However, these two sides of the story never organically gel. Instead, it often feels as if the movie Newt and his friends are in is not the same one Ezra Miller (as an abused human who wants to be a wizard), Colin Farrell (as a possibly corrupt investigator in the wizarding community), Jon Voight (as a William Randolph Hearst stand-in) and Samantha Morton (as a puritanical leader of a movement against witches and wizards, even if the rest of the world doesn’t believe they exist) are in. That might be (and probably is) entirely the point, but it still comes off as terribly disjointed with no real sense of flow or forward momentum.
There is undoubtedly a deeply satisfying story to be told in the sequels, which will incorporate a younger Dumbledore and won’t necessarily maintain a focus on Newt as the central character. We have mere hints of it here, nothing more. Instead, Fantastic Beasts is at its best when Newt and friends are racing around Central Park, infiltrating jazz clubs which function as the Harry Potter world’s version of the Mos Eisely cantina and making Hagrid-esque speeches about defending those poor creatures the rest of the wizarding world misunderstands.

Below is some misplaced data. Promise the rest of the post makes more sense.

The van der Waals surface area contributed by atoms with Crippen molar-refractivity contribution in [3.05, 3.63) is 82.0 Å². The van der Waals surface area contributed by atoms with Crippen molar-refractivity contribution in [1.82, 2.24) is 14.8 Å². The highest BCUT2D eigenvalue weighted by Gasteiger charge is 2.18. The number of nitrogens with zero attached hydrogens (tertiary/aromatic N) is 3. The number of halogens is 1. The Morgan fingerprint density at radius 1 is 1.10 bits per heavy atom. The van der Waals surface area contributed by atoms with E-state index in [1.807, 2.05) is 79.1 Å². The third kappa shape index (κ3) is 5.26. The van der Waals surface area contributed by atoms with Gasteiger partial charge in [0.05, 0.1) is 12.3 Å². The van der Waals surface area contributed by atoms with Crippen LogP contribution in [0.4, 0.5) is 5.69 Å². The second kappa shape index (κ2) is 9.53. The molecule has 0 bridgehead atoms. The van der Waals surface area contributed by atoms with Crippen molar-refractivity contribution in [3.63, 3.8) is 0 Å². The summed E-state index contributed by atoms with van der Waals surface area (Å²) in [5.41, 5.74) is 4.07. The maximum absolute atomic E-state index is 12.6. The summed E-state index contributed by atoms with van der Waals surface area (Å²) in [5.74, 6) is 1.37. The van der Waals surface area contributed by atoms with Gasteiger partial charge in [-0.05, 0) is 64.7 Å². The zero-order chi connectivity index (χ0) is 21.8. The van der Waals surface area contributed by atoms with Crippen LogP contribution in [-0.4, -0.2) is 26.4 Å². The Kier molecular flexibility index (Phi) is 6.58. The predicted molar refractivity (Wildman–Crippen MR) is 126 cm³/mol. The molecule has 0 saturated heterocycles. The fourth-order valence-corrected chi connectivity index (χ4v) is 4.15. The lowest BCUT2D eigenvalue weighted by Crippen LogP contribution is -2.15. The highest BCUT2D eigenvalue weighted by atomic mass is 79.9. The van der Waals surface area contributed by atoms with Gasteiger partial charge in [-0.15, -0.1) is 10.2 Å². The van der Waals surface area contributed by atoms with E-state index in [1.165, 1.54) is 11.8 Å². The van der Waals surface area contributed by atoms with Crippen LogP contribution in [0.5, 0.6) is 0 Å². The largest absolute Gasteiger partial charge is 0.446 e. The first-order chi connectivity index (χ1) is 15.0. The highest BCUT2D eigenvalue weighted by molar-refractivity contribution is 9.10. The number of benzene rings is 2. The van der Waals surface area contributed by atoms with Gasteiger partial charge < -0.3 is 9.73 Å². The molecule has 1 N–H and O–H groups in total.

THE BOTTOM LINE
Fantastic Beasts should be regarded as Exhibit 1 in the argument that not all great novelists can also become great screenwriters. However, it has enough charm that I don’t necessarily want to obliviate myself (i.e., wipe this film from my memory). Plus, it is worth remembering how long it took the Harry Potter movies to come into their own. Here’s hoping we might some day look back on Fantastic Beasts the way we currently regard Sorceror’s Stone, i.e., as a pleasant, but flawed beginning to something which eventually exceeded all expectations.